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Teacher stress management techniques

Five ways teachers can manage stress.

Date posted : 01 November 2022

Nobody enters a teaching career because they want a stress-free life. But while moments of stress are inevitable within any teaching role, prolonged exposure to stress can overwhelm anyone and negatively affect mental health and well-being. So, with Stress Awareness Week taking place next week, here are our top 5 ways teachers can manage their stress levels during the autumn term and throughout the year. 

Set Boundaries

Teaching is more of a vocation than a job. However, that doesn’t mean it should take over your life. As a teacher, saying no can seem foreign. Saying yes to things can make you feel like you are a good colleague, but the opposite might be true. You open yourself to negative consequences whenever you say yes to tasks you don’t have the time or specialism to do. These include resentment, poor quality work, reduced time and energy to address your priorities, and increased stress.  

Setting clear boundaries with your line managers and colleagues is as important as setting boundaries with your pupils. Becoming confident in saying no is an essential tool in stress management. Here are some excellent tips to help you say no, to achieve more 

Establish Priorities 

As a teacher, there are always lots of things you could be doing. Establishing clear priorities will help you focus on what you should be doing. Stress comes not only from having too much to do but also from not completing the tasks we know are vital. Teachers must have a clear understanding of what their priorities are. 

There is a world of resources and methods, but perhaps the best is one of the oldest. The Eisenhower Urgent/Important Principle is easy to use and (if you stick to it!) is vital for improving time management and understanding your workload. Here is an excellent article about how educators can use the method.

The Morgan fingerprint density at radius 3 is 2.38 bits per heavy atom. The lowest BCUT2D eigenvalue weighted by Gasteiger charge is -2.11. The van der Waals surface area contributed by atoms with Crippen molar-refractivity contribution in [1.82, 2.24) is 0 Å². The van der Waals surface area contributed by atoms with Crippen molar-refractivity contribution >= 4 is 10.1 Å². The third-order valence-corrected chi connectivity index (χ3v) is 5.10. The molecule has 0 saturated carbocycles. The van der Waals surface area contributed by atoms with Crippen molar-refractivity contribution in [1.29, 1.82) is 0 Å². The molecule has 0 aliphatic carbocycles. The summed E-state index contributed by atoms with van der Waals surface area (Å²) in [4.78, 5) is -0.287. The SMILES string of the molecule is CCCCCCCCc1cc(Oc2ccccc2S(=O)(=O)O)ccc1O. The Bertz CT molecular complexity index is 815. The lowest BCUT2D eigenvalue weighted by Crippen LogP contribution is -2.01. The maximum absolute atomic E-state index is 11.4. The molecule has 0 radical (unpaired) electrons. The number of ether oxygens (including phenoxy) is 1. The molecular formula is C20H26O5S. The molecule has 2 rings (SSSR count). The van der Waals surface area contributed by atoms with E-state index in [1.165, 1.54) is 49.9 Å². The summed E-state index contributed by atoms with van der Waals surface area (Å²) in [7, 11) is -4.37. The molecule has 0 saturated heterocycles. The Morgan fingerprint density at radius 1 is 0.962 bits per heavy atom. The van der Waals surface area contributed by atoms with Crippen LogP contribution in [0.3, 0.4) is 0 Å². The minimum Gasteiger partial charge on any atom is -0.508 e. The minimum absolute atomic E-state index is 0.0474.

Focus on What You Can Control 

Managing stress is not the same as having a stress-free life. There will always be situations, people and responsibilities that introduce stress into your working life. What you can do is focus on the stress triggers you can control.  

Take time to reflect on the things that you know trigger stress. Conduct a kind of stress audit, if you will. Do this at a time when you are feeling calm and try to stay objective. Identify the things that trigger stress for you and build a plan to tackle the ones you can control.  

Have Someone to Talk To 

A problem shared is a problem halved, so, as any maths teacher will tell you, if you keep on talking about your issues, they will be reduced to a tiny fraction by the end of the day! If only it were that easy. Bottling up anger and frustration is not a good idea.  

Putting yourself out there and addressing a difficult situation with a colleague or talking to a friend who is a trusted sounding board will help reduce your stress massively. Just don’t let stress fester. Feelings are heavier when you carry them alone.

Prioritize Time for Yourself

Being a teacher is undoubtedly a massive part of your life, but it is only some of your life. Find time for family, friends and loved ones as a priority. Time spent exercising or practising a hobby is time invested in your mental well-being and therefore, your performance at work. 

So, don’t feel guilty about spending time with your double o gauge model railway or your passion for campanology; this is time you are investing in your mental well-being.

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